But the Catholic Church does not accept that unbaptized children go to heaven.

Indeed, and this is exactly what I have struggled with most.

I myself have a child that passed due to miscarriage (we were pretty far along), and I keep looking at this subject and finding myself in agreeance with the EO pov.

Here is a thread I started on exactly this topic:

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The position is shown in the Catechism

1261 As regards children who have died without Baptism , the Church can only entrust them to the mercy of God, as she does in her funeral rites for them. Indeed, the great mercy of God who desires that all men should be saved, and Jesus’ tenderness toward children which caused him to say: "Let the children come to me, do not hinder them,"64 allow us to hope that there is a way of salvation for children who have died without Baptism. All the more urgent is the Church’s call not to prevent little children coming to Christ through the gift of holy Baptism.

64 Mk 10 14; cf. 1 Tim 2:4.

And it just show a hope to be saved.

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Not exactly correct. It doesn’t believe it can declare that as doctrine.

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Actually It is a de fide teaching of the Church that those who die in mortal sin or in original sin alone both go to hell but suffer unequal punishments.

The Church now says that we should hope for these children, but seeing as though it is a de fide teaching of the RCC, they cannot change this original stance, so saying that we should hope for these children is nice and all, but it doesn’t carry any real weight behind it.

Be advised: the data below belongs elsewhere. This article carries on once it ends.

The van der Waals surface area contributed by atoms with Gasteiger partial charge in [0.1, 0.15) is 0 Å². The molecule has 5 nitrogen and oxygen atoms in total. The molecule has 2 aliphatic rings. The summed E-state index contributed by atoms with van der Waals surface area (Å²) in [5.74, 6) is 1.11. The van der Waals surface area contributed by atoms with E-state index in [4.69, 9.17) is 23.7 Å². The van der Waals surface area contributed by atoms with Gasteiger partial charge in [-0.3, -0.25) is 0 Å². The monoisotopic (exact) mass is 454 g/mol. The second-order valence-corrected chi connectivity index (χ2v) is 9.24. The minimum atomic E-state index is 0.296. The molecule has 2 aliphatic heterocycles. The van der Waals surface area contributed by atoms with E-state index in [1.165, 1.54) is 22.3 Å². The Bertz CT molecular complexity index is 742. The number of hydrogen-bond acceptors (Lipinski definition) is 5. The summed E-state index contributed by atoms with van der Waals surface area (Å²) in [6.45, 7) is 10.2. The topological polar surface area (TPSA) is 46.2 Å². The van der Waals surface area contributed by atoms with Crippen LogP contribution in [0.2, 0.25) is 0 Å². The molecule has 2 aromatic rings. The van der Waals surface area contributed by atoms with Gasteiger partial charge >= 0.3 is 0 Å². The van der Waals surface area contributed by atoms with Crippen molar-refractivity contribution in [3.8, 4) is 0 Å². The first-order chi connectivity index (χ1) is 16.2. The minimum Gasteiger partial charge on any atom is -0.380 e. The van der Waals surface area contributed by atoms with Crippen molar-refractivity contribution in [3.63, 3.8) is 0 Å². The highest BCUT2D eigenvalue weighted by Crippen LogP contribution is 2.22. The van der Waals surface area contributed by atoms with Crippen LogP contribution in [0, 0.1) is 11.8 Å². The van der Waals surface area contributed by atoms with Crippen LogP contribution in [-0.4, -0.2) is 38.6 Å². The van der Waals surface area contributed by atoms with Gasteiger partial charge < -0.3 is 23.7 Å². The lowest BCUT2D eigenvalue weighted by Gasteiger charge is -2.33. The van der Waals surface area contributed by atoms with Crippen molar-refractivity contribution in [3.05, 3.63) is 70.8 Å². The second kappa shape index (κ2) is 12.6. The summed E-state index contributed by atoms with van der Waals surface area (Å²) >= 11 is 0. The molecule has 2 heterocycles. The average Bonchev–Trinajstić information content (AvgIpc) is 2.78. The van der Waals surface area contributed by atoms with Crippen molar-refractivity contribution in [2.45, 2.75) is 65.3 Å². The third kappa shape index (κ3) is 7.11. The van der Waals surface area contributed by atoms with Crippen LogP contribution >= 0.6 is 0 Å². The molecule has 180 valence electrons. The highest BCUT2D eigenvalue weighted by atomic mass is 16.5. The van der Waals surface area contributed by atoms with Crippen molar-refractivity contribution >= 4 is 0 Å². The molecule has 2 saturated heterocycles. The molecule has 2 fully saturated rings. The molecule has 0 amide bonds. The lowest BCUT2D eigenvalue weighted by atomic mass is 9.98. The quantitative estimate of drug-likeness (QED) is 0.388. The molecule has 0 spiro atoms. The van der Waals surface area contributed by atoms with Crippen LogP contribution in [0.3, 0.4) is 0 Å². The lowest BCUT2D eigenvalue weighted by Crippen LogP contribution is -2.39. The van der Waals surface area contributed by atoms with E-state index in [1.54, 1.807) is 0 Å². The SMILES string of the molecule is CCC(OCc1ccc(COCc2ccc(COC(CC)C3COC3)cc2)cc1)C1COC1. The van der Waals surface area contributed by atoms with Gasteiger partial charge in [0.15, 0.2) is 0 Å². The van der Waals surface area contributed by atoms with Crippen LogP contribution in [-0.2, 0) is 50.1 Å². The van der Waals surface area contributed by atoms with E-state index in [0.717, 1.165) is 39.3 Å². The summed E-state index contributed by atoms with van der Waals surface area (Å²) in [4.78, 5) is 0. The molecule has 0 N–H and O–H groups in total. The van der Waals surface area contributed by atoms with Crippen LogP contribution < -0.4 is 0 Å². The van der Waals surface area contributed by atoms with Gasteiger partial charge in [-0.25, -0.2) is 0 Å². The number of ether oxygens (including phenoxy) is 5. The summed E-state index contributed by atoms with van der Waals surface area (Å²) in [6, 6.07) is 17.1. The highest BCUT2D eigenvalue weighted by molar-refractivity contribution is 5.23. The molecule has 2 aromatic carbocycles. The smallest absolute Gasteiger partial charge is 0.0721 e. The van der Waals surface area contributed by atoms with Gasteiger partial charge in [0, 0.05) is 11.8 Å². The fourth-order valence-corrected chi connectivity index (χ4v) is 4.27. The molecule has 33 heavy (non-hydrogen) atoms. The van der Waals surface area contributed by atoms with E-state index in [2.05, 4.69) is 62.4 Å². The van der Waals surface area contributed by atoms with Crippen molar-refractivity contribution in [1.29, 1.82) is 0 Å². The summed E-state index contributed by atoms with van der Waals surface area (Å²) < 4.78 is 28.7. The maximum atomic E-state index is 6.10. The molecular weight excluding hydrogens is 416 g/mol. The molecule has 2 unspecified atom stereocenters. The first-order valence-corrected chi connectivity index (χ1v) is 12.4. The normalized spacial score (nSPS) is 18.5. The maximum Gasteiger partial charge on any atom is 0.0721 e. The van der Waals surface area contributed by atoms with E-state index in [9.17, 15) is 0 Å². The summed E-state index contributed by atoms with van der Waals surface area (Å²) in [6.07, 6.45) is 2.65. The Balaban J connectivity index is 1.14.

In Orthodox Church, Augustine of Hippo is not saint, because of this.

It wasn’t only Augustine Of Hippo who held this view:

The souls of those who die in mortal sin or with original sin only…immediately descend into hell, yet to be punished with different punishments". —Pope Gregory X, Second Council of Lyons, 1274

“The souls of those who depart this life in actual mortal sin, or in original sin alone, go down straightaway to hell to be punished, but with unequal pains”. —Pope Eugene IV, Council of Florence, Laetentur Caeli , 6 July 1439

Under the de fide teaching of the Church a person is not saved by being “innocent” or “sinless” but by having sanctifying grace, which requires baptism, whether by water, blood, or desire.
Because baptism of blood and desire require an act of the will, infants can only be saved by baptism of water, which is why St. Thomas Aquinas urges mothers to have their children baptized as soon as possible, because for them there is “no other remedy.”

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i dont believe augustine of hippo was right either. and his beliefs on sexuality was wrong to.
there was no original sin, or the fall of man.

Are you Orthodox?

The hope the Church professes is that God forgives these children of original sin (that is, he justifies and sanctifies them) before their death in an extraordinary manner, such that they do not die in original sin only.

no i am roman catholic,i dont tell anyone this,but i believe this,

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Yes he is.